American Mnemonic

Racial Identity in Women's Life Writing of the Civil War

Elizabeth Keckley, The Granger Collection

From Hospital Sketches (1863)

Emilie Davis's Diary, courtesy of The Historical Society of Pennsylvania

My dissertation, American Mnemonic: Racial Identity in Women’s Life Writing of the Civil War, investigates women's autobiographies as a site of racial identity formation during the Civil War. Trends in historical and literary scholarship on the Civil War have begun to consider how time and memory frame narratives about the nation. Recent works by historians such as Caroline Janney’s Remembering the Civil War: Reunion and the Limits of Reconciliation (2013) explore how the nineteenth-century memorialization of the war impacts how we remember it today. In the realm of literary criticism, Randall Fuller’s From Battlefields Rising: How the Civil War Transformed American Literature (2011) exposes the war’s impact on literary experimentation. My work enlivens this discussion of collective memory and the Civil War by bringing underrepresented women's voices into the conversation. Autobiography is especially fertile soil for work on collective memory because it provides an intimate view of the process of identity formation. In addition to responding to work on cultural memory and the war, my research also brings race and time to the forefront by focusing on the way these women writers processed their racial identities through narratives of temporality.

 

In my dissertation I analyze three American women's autobiographies: Emilie Davis’s pocket diaries (1863-65), Elizabeth Keckley’s Behind the Scenes: Thirty Years a Slave and Four in the White House (1868), and Louisa May Alcott’s Hospital Sketches (1863). Chapter one, "'a memorable day': Selfhood and Belonging in Emilie Davis's Pocket Diaries," explores the everyday record of Emilie Davis in the context of Philadelphia’s free black community during the war. Davis’s position as a working-class free woman offers a fresh perspective on the much-discussed “elite” black community in which she participated. Chapter two, “'The Past is Dear': Nostalgia and Geotemporal Distance in Elizabeth Keckley’s Behind the Scenes,” explores Keckley’s memories of the South as she narrates them from her position as an upwardly mobile free black woman in Washington, D.C. My analysis illuminates the effect of shifting subject positions (e.g., from slave to free) on the process of self-narration, a process that I argue ultimately recasts Keckley in a more abolitionist light. Finally, chapter three, “'A Forward Movement': Louisa May Alcott’s Hospital Sketches and the Racialized Temporality of Progress,” argues that Alcott uses the geotemporal conditions of the war hospital to gain social mobility. This forward movement for Alcott leads her to cast black characters in a regressive light, revealing the racial hierarchy of progress. All of these authors express their experiences of time in unique ways, but in each case, the temporal cultural shifts catalyzed by the Civil War impact how they process their racial identities, and the genre of autobiography offers an intimate view of that process.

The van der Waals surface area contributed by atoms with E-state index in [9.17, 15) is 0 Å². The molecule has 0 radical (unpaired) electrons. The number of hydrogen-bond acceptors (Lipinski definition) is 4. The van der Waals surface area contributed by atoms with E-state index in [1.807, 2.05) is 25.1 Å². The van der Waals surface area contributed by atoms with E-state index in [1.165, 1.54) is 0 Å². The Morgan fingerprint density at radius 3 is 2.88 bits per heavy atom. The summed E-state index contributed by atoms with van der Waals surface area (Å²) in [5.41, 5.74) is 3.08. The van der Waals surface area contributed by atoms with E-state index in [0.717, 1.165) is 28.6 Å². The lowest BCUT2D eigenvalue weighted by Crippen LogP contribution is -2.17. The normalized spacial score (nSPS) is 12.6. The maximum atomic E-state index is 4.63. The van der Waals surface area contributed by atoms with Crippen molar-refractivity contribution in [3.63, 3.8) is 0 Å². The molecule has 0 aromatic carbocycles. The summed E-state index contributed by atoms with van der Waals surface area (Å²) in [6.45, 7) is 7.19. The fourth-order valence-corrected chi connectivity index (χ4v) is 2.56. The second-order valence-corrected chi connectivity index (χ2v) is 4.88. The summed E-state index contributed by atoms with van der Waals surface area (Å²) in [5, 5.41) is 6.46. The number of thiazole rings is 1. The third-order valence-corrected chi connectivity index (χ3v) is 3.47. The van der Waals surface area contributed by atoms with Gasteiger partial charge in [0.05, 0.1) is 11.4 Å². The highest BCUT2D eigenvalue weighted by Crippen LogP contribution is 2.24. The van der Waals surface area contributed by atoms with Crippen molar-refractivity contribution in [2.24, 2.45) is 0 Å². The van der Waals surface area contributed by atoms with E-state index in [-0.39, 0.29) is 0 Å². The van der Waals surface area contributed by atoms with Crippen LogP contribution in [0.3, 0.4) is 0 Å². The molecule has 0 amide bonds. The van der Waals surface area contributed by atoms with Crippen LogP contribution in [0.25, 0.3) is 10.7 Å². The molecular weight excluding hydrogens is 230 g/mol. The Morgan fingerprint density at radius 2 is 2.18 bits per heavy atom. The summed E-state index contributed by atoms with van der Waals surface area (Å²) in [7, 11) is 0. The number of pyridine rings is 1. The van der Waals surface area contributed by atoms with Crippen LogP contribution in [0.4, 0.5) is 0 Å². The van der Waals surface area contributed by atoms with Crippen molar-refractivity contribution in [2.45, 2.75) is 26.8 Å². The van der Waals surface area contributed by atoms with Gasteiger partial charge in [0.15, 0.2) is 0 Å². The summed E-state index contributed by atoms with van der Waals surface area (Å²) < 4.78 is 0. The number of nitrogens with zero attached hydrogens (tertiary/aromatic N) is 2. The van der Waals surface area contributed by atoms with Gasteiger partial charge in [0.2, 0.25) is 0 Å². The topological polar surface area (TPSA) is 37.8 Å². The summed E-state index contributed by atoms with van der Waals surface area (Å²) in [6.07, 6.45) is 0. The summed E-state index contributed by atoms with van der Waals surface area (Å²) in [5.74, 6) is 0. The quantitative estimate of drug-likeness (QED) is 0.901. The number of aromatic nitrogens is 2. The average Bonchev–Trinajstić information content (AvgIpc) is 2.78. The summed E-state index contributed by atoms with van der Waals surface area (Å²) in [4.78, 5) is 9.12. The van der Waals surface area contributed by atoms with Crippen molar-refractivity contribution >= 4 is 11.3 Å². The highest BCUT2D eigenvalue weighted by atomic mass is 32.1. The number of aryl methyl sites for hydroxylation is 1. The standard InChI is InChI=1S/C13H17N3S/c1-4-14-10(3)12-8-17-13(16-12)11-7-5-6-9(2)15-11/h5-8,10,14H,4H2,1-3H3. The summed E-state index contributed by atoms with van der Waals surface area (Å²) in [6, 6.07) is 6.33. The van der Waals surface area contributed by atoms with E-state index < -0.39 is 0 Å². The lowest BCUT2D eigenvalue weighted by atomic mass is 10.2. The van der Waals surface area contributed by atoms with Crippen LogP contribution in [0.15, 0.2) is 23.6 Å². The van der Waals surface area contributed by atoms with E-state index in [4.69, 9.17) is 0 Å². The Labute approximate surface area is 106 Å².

In all of these primary texts, the authors position themselves in temporal relationships with progress-narratives, which helps us understand the interrelationship between their experiences of time and of their racial identities. Ultimately, my dissertation demonstrates that for these women writers, identity is formed through a dialectical process––throughout their autobiographies, the authors negotiate their individual experiences with their sense of racial belonging. Narratives of temporality both anchor subjects to their cultural moment and occasionally unmoor them, allowing for the fluid process of identity formation to ebb and flow in these texts. My work offers a perspective on women's autobiography that draws together the temporality inherent to memory, while tethering these abstract concepts to lived experience of racial difference.

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